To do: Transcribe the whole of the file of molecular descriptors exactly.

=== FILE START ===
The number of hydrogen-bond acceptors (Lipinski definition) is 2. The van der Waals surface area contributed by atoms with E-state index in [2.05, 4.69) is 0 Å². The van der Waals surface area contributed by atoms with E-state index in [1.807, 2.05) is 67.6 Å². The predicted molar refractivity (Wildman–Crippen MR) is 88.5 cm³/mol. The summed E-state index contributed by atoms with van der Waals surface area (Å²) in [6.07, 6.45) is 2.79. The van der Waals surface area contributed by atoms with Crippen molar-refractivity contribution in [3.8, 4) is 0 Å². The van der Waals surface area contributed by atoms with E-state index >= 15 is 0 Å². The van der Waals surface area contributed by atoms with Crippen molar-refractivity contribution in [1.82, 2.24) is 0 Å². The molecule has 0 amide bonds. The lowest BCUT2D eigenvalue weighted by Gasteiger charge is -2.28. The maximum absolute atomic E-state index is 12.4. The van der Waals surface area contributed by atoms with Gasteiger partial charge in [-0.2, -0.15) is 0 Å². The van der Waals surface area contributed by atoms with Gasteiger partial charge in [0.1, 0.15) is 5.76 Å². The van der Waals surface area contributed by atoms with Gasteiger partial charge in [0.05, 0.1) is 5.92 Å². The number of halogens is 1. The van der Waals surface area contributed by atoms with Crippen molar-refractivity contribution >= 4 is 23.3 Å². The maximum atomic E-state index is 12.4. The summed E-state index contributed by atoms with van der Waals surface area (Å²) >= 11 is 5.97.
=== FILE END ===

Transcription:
The number of hydrogen-bond acceptors (Lipinski definition) is 2. The van der Waals surface area contributed by atoms with E-state index in [2.05, 4.69) is 0 Å². The van der Waals surface area contributed by atoms with E-state index in [1.807, 2.05) is 67.6 Å². The predicted molar refractivity (Wildman–Crippen MR) is 88.5 cm³/mol. The summed E-state index contributed by atoms with van der Waals surface area (Å²) in [6.07, 6.45) is 2.79. The van der Waals surface area contributed by atoms with Crippen molar-refractivity contribution in [3.8, 4) is 0 Å². The van der Waals surface area contributed by atoms with E-state index >= 15 is 0 Å². The van der Waals surface area contributed by atoms with Crippen molar-refractivity contribution in [1.82, 2.24) is 0 Å². The molecule has 0 amide bonds. The lowest BCUT2D eigenvalue weighted by Gasteiger charge is -2.28. The maximum absolute atomic E-state index is 12.4. The van der Waals surface area contributed by atoms with Gasteiger partial charge in [-0.2, -0.15) is 0 Å². The van der Waals surface area contributed by atoms with Gasteiger partial charge in [0.1, 0.15) is 5.76 Å². The van der Waals surface area contributed by atoms with Gasteiger partial charge in [0.05, 0.1) is 5.92 Å². The number of halogens is 1. The van der Waals surface area contributed by atoms with Crippen molar-refractivity contribution >= 4 is 23.3 Å². The maximum atomic E-state index is 12.4. The summed E-state index contributed by atoms with van der Waals surface area (Å²) >= 11 is 5.97.